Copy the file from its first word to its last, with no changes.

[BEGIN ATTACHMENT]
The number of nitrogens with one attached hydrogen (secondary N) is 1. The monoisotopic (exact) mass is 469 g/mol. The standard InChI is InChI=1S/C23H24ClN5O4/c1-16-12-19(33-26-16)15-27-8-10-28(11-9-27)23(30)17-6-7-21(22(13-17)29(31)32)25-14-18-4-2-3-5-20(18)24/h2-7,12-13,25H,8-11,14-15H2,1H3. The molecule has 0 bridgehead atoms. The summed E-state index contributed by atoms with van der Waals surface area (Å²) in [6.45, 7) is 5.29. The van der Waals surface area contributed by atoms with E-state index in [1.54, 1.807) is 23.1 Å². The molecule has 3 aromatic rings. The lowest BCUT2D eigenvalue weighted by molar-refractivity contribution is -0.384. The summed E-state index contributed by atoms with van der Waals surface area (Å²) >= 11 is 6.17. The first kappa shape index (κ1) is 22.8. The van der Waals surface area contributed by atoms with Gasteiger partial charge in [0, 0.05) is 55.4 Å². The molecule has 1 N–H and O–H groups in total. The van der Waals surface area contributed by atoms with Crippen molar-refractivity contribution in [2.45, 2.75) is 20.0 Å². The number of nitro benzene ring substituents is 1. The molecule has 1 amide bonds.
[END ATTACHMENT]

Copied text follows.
The number of nitrogens with one attached hydrogen (secondary N) is 1. The monoisotopic (exact) mass is 469 g/mol. The standard InChI is InChI=1S/C23H24ClN5O4/c1-16-12-19(33-26-16)15-27-8-10-28(11-9-27)23(30)17-6-7-21(22(13-17)29(31)32)25-14-18-4-2-3-5-20(18)24/h2-7,12-13,25H,8-11,14-15H2,1H3. The molecule has 0 bridgehead atoms. The summed E-state index contributed by atoms with van der Waals surface area (Å²) in [6.45, 7) is 5.29. The van der Waals surface area contributed by atoms with E-state index in [1.54, 1.807) is 23.1 Å². The molecule has 3 aromatic rings. The lowest BCUT2D eigenvalue weighted by molar-refractivity contribution is -0.384. The summed E-state index contributed by atoms with van der Waals surface area (Å²) >= 11 is 6.17. The first kappa shape index (κ1) is 22.8. The van der Waals surface area contributed by atoms with Gasteiger partial charge in [0, 0.05) is 55.4 Å². The molecule has 1 N–H and O–H groups in total. The van der Waals surface area contributed by atoms with Crippen molar-refractivity contribution in [2.45, 2.75) is 20.0 Å². The number of nitro benzene ring substituents is 1. The molecule has 1 amide bonds.